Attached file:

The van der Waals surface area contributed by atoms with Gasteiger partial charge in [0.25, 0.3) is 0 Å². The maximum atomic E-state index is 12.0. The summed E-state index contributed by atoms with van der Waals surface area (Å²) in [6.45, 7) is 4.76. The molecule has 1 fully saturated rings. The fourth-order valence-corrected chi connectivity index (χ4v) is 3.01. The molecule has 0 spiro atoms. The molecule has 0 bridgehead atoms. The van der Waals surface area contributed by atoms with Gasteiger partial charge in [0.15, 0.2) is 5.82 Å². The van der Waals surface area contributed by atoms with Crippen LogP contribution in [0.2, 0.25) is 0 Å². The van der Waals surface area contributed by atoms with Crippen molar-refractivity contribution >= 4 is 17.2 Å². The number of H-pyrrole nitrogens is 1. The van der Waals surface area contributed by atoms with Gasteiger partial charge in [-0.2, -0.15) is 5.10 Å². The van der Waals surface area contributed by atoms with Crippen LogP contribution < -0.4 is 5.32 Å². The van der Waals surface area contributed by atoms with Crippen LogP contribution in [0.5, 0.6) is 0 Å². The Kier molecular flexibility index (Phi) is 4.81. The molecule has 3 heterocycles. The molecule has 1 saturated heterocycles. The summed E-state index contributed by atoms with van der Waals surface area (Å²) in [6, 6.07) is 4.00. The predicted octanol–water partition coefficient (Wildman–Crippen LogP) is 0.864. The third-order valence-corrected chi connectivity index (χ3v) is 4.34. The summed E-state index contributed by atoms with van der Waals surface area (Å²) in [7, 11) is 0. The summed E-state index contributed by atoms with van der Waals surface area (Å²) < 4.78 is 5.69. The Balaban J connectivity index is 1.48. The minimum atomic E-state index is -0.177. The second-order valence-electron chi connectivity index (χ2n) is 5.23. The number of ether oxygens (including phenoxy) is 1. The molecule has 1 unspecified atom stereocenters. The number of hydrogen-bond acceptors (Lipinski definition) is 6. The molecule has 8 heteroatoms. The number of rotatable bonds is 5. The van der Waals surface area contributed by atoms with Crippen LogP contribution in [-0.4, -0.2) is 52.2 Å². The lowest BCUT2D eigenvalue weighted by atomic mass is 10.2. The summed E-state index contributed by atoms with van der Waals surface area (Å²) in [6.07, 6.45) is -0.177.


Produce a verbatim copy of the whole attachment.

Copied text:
The van der Waals surface area contributed by atoms with Gasteiger partial charge in [0.25, 0.3) is 0 Å². The maximum atomic E-state index is 12.0. The summed E-state index contributed by atoms with van der Waals surface area (Å²) in [6.45, 7) is 4.76. The molecule has 1 fully saturated rings. The fourth-order valence-corrected chi connectivity index (χ4v) is 3.01. The molecule has 0 spiro atoms. The molecule has 0 bridgehead atoms. The van der Waals surface area contributed by atoms with Gasteiger partial charge in [0.15, 0.2) is 5.82 Å². The van der Waals surface area contributed by atoms with Crippen LogP contribution in [0.2, 0.25) is 0 Å². The van der Waals surface area contributed by atoms with Crippen molar-refractivity contribution >= 4 is 17.2 Å². The number of H-pyrrole nitrogens is 1. The van der Waals surface area contributed by atoms with Gasteiger partial charge in [-0.2, -0.15) is 5.10 Å². The van der Waals surface area contributed by atoms with Crippen LogP contribution < -0.4 is 5.32 Å². The van der Waals surface area contributed by atoms with Crippen LogP contribution in [0.5, 0.6) is 0 Å². The Kier molecular flexibility index (Phi) is 4.81. The molecule has 3 heterocycles. The molecule has 1 saturated heterocycles. The summed E-state index contributed by atoms with van der Waals surface area (Å²) in [6, 6.07) is 4.00. The predicted octanol–water partition coefficient (Wildman–Crippen LogP) is 0.864. The third-order valence-corrected chi connectivity index (χ3v) is 4.34. The summed E-state index contributed by atoms with van der Waals surface area (Å²) in [7, 11) is 0. The summed E-state index contributed by atoms with van der Waals surface area (Å²) < 4.78 is 5.69. The Balaban J connectivity index is 1.48. The minimum atomic E-state index is -0.177. The second-order valence-electron chi connectivity index (χ2n) is 5.23. The number of ether oxygens (including phenoxy) is 1. The molecule has 1 unspecified atom stereocenters. The number of hydrogen-bond acceptors (Lipinski definition) is 6. The molecule has 8 heteroatoms. The number of rotatable bonds is 5. The van der Waals surface area contributed by atoms with Crippen LogP contribution in [-0.4, -0.2) is 52.2 Å². The lowest BCUT2D eigenvalue weighted by atomic mass is 10.2. The summed E-state index contributed by atoms with van der Waals surface area (Å²) in [6.07, 6.45) is -0.177.